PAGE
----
Nonpropulsion System Improvements in Light-Duty Vehicles
Improvements to nonpropulsion systems can involve better tires with lower rolling resistance, body designs that reduce aerodynamic drag, and reductions in vehicle weight. Weight reduction can be achieved by using lightweight materials, by redesigning vehicles, and by reducing vehicle size. A 10 percent reduction in vehicle weight can reduce fuel consumption by 5–7 percent, when accompanied by appropriate engine downsizing at constant performance (Bandivadekar et al., 2008).
Summary of Potential Improvements and Costs for Light-Duty Vehicles
Table 4.3 shows plausible reductions in fuel consumption and CO2 emissions stemming from evolutionary improvements in LDVs as well as the use of new vehicle types. Evolutionary improvements could reduce the fuel consumption of gasoline ICE vehicles by up to 35 percent over the next 25 years. While diesel engines will also improve, the gap between gasoline and diesel fuel consumption is likely to narrow. Hybrid vehicles—both HEVs and PHEVs—could deliver deeper reductions in fuel consumption, although they would still depend on gasoline or other liquid fuels. Vehicles powered by batteries and hydrogen fuel cells need not depend on hydrocarbon fuels; if they were to run on electricity or hydrogen, they could have zero tailpipe emissions of CO2 and other pollutants. If the electricity or hydrogen were generated without CO2 emissions, they would have the potential to reduce total life-cycle CO2 emissions dramatically.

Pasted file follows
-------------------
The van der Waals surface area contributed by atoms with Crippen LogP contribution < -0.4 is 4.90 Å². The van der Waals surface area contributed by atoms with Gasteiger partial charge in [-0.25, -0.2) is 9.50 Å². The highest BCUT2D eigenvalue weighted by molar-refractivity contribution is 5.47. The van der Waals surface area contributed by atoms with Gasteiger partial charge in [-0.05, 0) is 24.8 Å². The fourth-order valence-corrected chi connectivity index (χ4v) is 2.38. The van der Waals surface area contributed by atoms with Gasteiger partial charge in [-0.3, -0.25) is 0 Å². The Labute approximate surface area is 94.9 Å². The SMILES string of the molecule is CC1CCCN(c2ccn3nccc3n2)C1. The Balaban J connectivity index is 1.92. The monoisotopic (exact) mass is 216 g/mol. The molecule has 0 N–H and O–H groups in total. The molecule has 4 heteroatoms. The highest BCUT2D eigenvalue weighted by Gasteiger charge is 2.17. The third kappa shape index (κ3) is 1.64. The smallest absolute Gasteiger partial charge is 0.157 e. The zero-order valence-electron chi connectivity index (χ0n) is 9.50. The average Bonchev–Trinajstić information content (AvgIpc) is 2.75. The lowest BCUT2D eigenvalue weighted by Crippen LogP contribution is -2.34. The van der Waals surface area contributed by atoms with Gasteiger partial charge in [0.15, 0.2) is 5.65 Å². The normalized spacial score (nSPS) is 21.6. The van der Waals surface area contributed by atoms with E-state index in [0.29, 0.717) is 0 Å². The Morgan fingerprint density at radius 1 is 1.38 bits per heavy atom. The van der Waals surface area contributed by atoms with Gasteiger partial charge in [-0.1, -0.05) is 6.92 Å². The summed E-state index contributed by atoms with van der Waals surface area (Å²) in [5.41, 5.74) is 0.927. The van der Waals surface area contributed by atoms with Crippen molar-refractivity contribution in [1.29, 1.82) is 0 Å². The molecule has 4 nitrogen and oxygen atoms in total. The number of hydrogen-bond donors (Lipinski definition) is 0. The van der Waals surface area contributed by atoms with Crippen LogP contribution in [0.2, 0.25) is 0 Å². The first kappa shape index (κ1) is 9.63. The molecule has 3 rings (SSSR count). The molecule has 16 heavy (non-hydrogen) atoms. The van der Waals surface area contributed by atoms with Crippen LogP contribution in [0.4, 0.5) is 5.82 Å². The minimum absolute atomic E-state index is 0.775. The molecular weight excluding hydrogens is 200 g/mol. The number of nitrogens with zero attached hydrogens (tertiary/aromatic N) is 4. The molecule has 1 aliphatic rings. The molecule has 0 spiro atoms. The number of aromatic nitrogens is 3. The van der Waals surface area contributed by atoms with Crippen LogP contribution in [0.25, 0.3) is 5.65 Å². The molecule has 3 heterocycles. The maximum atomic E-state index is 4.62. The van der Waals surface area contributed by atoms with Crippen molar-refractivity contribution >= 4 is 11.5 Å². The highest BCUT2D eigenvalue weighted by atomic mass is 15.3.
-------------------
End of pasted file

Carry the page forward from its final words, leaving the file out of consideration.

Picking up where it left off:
Table 4.4 shows the approximate incremental retail price of different vehicle systems (including the costs of emission-control systems), as compared with a baseline 2005 gasoline-fueled ICE vehicle. The estimates shown in Table 4.4, when combined with the estimates of fuel-consumption reductions shown in Table 4.3, indicate that from the driver’s perspective evolutionary improvements in gasoline ICE vehicles are likely to prove the most cost-effective choice for reducing petroleum consumption and CO2 emissions. Given that these vehicles will be sold in large quantities in the near term, it is critical that efficiency improvements in these vehicles not be offset by increased power and weight. While the current hybrids appear less competitive than a comparable diesel vehicle, they are likely to become more competitive over time, in part because hybrids can deliver greater absolute emission reduction than diesel vehicles can.
PHEVs, BEVs, and FCVs appear to be more costly alternatives for reducing petroleum consumption and CO2 emissions. Among these three technologies,